The Vaccine Debate!

One of the most important and effective ways to prevent infectious diseases from making your pet sick is to vaccinate them on a regular basis. When puppies and kittens are first born, they get protection from various diseases from their mother both during development and by drinking their mother’s milk.  The milk contains a high concentration of antibodies, water, vitamins, electrolytes and nutrients, which enables them to receive optimal immunity.  However, this protection only lasts for a few weeks after they are weaned.


How Do Vaccines Work?

Vaccines contain actual viruses or bacteria, in a form that stimulates the body’s immune system, but without actually causing the animal to get the disease itself.  Once stimulated, the body creates proteins, known as antibodies, which will work together with the body’s white blood cells, to destroy the disease.  As long as the antibodies remain in the bloodstream, the body is protected from re-infection by the disease.  This is why it is so important to re-vaccinate your pet on a regular basis – to be certain that a sufficient amount of these antibodies remain in the bloodstream to stave off the disease.  Without regular vaccination, many pets become seriously ill, and in cases may die, because their immune system is unable to fight the disease effectively on its own.  Vaccination also plays an important role in controlling the spread of disease between animals and from animal to human (such as in the case of rabies).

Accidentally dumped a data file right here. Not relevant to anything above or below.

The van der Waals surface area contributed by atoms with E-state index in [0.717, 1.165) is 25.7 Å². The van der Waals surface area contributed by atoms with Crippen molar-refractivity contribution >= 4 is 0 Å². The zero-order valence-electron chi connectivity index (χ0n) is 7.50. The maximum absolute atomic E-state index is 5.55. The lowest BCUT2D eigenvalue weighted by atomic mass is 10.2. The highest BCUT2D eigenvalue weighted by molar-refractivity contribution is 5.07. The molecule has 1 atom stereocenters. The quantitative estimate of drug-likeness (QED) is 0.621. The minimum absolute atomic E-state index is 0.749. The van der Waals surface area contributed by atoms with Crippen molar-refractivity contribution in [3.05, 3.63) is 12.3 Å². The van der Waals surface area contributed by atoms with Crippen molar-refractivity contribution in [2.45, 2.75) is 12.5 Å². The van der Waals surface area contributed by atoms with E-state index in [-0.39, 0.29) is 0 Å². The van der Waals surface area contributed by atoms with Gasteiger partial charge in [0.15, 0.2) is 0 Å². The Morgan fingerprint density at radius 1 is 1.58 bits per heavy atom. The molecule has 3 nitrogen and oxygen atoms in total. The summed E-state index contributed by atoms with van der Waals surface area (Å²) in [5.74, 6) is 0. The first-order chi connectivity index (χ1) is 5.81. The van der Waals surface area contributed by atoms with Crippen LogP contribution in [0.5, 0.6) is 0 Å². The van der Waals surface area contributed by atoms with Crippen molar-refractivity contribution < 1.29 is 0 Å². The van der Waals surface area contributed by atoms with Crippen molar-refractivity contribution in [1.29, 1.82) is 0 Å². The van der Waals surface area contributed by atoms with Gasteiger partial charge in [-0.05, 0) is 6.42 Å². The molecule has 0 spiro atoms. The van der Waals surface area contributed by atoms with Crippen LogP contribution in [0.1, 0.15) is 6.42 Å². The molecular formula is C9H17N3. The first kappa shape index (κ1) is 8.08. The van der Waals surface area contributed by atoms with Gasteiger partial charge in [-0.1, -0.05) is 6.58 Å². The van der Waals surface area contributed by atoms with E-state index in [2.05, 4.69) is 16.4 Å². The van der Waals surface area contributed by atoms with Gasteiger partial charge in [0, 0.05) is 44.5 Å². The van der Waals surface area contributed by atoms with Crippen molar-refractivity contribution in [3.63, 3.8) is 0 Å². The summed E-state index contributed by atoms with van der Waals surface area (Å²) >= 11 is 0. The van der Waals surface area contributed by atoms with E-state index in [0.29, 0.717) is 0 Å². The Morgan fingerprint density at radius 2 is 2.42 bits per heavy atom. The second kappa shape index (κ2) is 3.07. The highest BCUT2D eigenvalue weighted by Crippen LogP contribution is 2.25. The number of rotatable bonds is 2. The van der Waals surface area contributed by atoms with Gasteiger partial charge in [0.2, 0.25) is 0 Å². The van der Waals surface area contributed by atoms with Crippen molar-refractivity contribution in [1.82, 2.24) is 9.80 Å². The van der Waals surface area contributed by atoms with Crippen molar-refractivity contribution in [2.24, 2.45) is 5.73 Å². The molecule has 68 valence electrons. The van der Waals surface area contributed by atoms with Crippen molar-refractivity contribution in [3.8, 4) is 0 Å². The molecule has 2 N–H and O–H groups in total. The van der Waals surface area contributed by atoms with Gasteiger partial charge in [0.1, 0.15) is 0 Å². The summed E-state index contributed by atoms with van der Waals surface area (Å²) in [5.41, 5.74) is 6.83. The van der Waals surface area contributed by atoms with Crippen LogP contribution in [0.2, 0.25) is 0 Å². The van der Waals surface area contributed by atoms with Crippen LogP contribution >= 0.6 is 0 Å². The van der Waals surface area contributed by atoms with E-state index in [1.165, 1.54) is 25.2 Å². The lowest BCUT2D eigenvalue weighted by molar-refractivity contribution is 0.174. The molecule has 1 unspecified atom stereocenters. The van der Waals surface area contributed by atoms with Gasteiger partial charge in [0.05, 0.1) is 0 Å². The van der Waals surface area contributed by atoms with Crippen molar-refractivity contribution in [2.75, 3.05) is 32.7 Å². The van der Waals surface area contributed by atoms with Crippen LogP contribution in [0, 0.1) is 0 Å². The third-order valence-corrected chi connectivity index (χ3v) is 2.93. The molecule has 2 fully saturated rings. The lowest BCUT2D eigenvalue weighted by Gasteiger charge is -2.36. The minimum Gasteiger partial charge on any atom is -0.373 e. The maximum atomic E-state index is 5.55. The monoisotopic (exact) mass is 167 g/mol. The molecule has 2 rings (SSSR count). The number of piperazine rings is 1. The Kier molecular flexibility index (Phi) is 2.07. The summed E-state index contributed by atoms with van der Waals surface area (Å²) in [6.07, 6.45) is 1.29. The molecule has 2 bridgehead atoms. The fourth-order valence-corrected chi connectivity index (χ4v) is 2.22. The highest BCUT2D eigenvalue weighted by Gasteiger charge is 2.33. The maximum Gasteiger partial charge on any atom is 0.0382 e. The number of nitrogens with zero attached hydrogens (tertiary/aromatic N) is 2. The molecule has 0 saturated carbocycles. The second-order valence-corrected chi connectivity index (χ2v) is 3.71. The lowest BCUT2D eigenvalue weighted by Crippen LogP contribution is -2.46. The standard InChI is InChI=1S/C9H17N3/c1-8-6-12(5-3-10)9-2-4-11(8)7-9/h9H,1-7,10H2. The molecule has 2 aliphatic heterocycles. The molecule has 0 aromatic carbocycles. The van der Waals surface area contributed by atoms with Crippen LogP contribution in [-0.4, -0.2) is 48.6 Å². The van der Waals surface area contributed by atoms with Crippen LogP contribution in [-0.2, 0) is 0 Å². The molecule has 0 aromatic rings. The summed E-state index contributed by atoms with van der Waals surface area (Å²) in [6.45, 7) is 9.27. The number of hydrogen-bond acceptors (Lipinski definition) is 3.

When Should You Vaccinate Your Pet?

Annual examinations are an important part of maintaining a routine health care program.  During your pet’s annual, it is recommended to review your pet’s vaccine needs and assess the risks and benefits to vaccinating.  Pets should be healthy prior to vaccination, though certain concurrent illnesses (such as an ear infection) can be present and interfere with vaccination.  Your veterinarian will assess the health of your pet through a thorough physical examination and discussion of their eating and drinking habits, as well as activity level, to ensure they are healthy enough to receive vaccines that day.


What Can I Expect After Vaccination?

After your pet receives vaccines, it is not uncommon for them to experience a little tenderness at the site of the vaccine, as well as be mildly lethargic and/or have a low grade fever that resolves itself without treatment.  Your pet may also have less of an appetite that evening.  These are all perfectly normal reactions to getting vaccinated.

In rare cases, serious allergic reactions may take place following vaccination.  Symptoms include vomiting, diarrhea, facial swelling, difficulty breathing and/or hives on the skin.  These symptoms usually arise minutes to hours after vaccination, and require immediate veterinary care.  Allergic reactions are very rare, but should always be reported to your veterinarian, so that proper precaution can be taken with future vaccinations.

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